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Things We Learned: Nearly no amount of luck of the Irish could put Notre Dame alongside Clemson

Cotton Bowl Football

Clemson wide receiver Justyn Ross (8) escapes a tackle attempt by Notre Dame safety Alohi Gilman, right, as Ross reaches the end zone for a touchdown in the first half of the NCAA Cotton Bowl semi-final playoff football game, Saturday, Dec. 29, 2018, in Arlington, Texas. (AP Photo/Roger Steinman)

AP

Comparing Notre Dame’s 30-3 loss in Saturday’s Cotton Bowl to Clemson with the 42-14 Irish defeat to Alabama in the national championship game six years ago makes sense. On the biggest stage, a 12-0 Notre Dame team was uncompetitive, barely able to move the ball, unable to stop its counterpart from doing so.

As much as those similarities focus on the one-step short aftertaste of Irish head coach Brian Kelly’s two greatest seasons, they have something else in common: the dominance of the opponent. Notre Dame just does not have the ability to restock on the fly like Clemson and Alabama do. More and more it seems, no one in the country does.

The parallel Saturday was obvious: When the Tigers lost defensive tackle Dexter Lawrence to a positive drug test, they plugged in another presumptive NFL draft pick. When the Irish lost consensus first-team All-American cornerback Julian Love as he went through the concussion protocol, they turned to an inconsistent junior who will now be forever remembered for all the wrong reasons. Clemson did not pick on Donte Vaughn on his very first snap — it just felt that way — but Tigers freshman quarterback Trevor Lawrence went after him for two touchdowns and exposed coverage helping Vaughn for another. A 3-3 tie became a 23-3 halftime reality. Notre Dame, meanwhile, ran into Clemson defensive tackle Albert Huggins repeatedly, gaining 114 yards on 29 carries (adjusting for six sacks for 26 yards), a 3.93 average.

Cotton Bowl Football

Notre Dame cornerback Donte Vaughn (8) watches as Clemson wide receiver Tee Higgins (5) reaches out to grab a ball tipped by Vaughn for a touchdown in the first half of the NCAA Cotton Bowl semi-final playoff football game, Saturday, Dec. 29, 2018, in Arlington, Texas. (AP Photo/Jeffrey McWhorter)

AP

“We have to be good enough that we can overcome the loss of one player,” Kelly said. “Clemson was able to overcome the loss of a great defensive lineman. We have to be able to overcome the loss of a really good player, and that’s the bottom line.

“When you’re in this game, you’ve got to be able to overcome the loss of key players. And that means from a coaching standpoint and a playing standpoint. The players have got to make plays, and coaches have to put players in a position to make plays. That’s just being real. This is about coaching and players. In these games, when you lose key players, coaches have got to step up and players have got to step up.”

The simple truth veiled by that coach-speak is the Irish did not have a player capable of stepping up. Notre Dame needs everything to go right to put together an unbeaten regular season — just as most teams do — and then it needs another extra break to stand a chance against this current version of Clemson (or ‘Bama). The Irish needed Drue Tranquill, Te’von Coney and Jerry Tillery to all return for a final season. They needed junior quarterback Ian Book to operate with record-setting efficiency. They needed all of their best players to be healthy.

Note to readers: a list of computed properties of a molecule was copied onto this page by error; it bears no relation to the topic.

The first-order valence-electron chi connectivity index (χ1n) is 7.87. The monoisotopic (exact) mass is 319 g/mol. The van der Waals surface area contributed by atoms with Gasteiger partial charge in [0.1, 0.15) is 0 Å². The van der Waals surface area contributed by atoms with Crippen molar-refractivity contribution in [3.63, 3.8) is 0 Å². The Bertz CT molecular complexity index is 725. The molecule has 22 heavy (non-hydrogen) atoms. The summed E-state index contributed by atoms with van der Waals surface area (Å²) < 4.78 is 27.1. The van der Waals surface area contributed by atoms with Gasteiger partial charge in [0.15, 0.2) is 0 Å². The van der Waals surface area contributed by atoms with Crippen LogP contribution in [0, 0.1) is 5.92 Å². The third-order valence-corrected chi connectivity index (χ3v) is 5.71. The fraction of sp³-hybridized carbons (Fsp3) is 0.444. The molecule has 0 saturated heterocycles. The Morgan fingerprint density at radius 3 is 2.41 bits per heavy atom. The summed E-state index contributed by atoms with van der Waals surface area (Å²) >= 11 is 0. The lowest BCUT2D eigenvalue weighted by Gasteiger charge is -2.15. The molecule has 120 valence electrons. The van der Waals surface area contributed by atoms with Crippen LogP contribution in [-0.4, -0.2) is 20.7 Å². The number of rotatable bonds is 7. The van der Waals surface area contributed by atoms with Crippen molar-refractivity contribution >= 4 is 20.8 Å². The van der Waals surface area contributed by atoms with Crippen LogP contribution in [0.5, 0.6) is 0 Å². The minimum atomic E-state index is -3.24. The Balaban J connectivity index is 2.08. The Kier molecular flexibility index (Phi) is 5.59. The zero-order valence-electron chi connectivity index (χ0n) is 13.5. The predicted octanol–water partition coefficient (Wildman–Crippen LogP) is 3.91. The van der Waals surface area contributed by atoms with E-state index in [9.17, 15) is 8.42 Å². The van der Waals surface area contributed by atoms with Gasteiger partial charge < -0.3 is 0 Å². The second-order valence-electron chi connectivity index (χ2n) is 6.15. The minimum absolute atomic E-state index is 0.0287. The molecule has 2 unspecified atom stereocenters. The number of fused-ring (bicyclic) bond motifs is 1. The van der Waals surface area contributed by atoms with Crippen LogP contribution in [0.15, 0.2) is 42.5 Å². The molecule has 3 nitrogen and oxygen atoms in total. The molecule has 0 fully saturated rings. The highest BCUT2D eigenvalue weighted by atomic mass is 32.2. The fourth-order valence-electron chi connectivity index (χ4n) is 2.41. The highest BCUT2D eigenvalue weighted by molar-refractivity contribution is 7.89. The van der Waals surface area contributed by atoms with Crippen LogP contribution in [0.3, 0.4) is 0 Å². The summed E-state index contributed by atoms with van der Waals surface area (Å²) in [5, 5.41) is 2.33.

But in the biggest game of the year, they lost Love for one quarter, and it was one quarter too many. Back in September they lost another likely All-American when fifth-year left tackle Alex Bars tore his ACL. He alone may not have saved Notre Dame’s running game — one which saw senior Dexter Williams go nearly three quarters between carries for more than 10 yards — but Williams certainly would have had a better chance with Bars leading the way.

Notre Dame’s margin of error at this level of competition is too razor thin to survive any such setback. There was no coaching blunder, no singular folly, no lamentable moment to languish over for the next eight months. The Tigers were just that much better than the Irish in AT&T Stadium. Only one program can rival Clemson, the one that left a similar taste in Irish mouths six years ago. In that respect, college football fans should relish the matchup set for next Monday.

Between now and then, maybe Love decides to head to the NFL with a year of eligibility remaining. That may not come until after the title game; the deadline is Jan. 14. Notre Dame now hopes more than ever he, junior defensive ends Khalid Kareem and Julian Okwara, and receivers senior Miles Boykin and junior Chase Claypool all return. They will give the 2019 roster a chance at reaching this level again. They will create a margin of error again, if still a slim one.

Love, for his part, somewhat sounded like returning may be a genuine possibility for him, even though he would almost certainly be drafted no lower than the second round.

“I think there’s more to come next year,” he said. “I want this year to be remembered for our seniors. They started this. Two years ago, we were in horrible, we were feeling horrible for a different reason, because we didn’t get a shot. This year, obviously, is different. We got our shot, but we’re going to build on it, and you’ll see us back here for sure.”

That was in response to a generic post-game question, not about the draft specifically.

Whether or not Love returns, if the Irish reach the Playoff again in 2019, they will still need everything to go their way to match up with Clemson or Alabama. Every review will need to break Notre Dame’s way. No injury can befall a starter. No underthrown ball can lead to an incompletion instead of a Boykin touchdown.

That may be more a reflection of Clemson and Alabama than it is an indictment of Notre Dame.

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